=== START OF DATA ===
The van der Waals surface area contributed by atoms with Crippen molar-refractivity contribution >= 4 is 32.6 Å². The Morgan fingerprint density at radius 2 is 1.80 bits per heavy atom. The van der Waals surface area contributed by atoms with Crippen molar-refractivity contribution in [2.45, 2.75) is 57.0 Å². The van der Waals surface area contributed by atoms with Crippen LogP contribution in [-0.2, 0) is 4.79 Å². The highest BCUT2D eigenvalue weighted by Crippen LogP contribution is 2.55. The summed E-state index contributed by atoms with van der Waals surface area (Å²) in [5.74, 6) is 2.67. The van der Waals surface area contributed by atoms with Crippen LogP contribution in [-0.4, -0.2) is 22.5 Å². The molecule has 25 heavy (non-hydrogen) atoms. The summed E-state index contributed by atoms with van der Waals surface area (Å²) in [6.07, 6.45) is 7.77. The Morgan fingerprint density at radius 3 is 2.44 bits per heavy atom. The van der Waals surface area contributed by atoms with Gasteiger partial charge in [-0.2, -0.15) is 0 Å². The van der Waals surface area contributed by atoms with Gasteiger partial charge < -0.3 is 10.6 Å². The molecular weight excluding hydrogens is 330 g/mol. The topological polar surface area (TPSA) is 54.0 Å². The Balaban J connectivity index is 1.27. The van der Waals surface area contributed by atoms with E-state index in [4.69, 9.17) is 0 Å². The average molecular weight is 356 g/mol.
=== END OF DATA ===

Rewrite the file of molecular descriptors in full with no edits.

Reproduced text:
The van der Waals surface area contributed by atoms with Crippen molar-refractivity contribution >= 4 is 32.6 Å². The Morgan fingerprint density at radius 2 is 1.80 bits per heavy atom. The van der Waals surface area contributed by atoms with Crippen molar-refractivity contribution in [2.45, 2.75) is 57.0 Å². The van der Waals surface area contributed by atoms with Crippen LogP contribution in [-0.2, 0) is 4.79 Å². The highest BCUT2D eigenvalue weighted by Crippen LogP contribution is 2.55. The summed E-state index contributed by atoms with van der Waals surface area (Å²) in [5.74, 6) is 2.67. The van der Waals surface area contributed by atoms with Crippen LogP contribution in [-0.4, -0.2) is 22.5 Å². The molecule has 25 heavy (non-hydrogen) atoms. The summed E-state index contributed by atoms with van der Waals surface area (Å²) in [6.07, 6.45) is 7.77. The Morgan fingerprint density at radius 3 is 2.44 bits per heavy atom. The van der Waals surface area contributed by atoms with Gasteiger partial charge in [-0.2, -0.15) is 0 Å². The van der Waals surface area contributed by atoms with Gasteiger partial charge < -0.3 is 10.6 Å². The molecular weight excluding hydrogens is 330 g/mol. The topological polar surface area (TPSA) is 54.0 Å². The Balaban J connectivity index is 1.27. The van der Waals surface area contributed by atoms with E-state index in [4.69, 9.17) is 0 Å². The average molecular weight is 356 g/mol.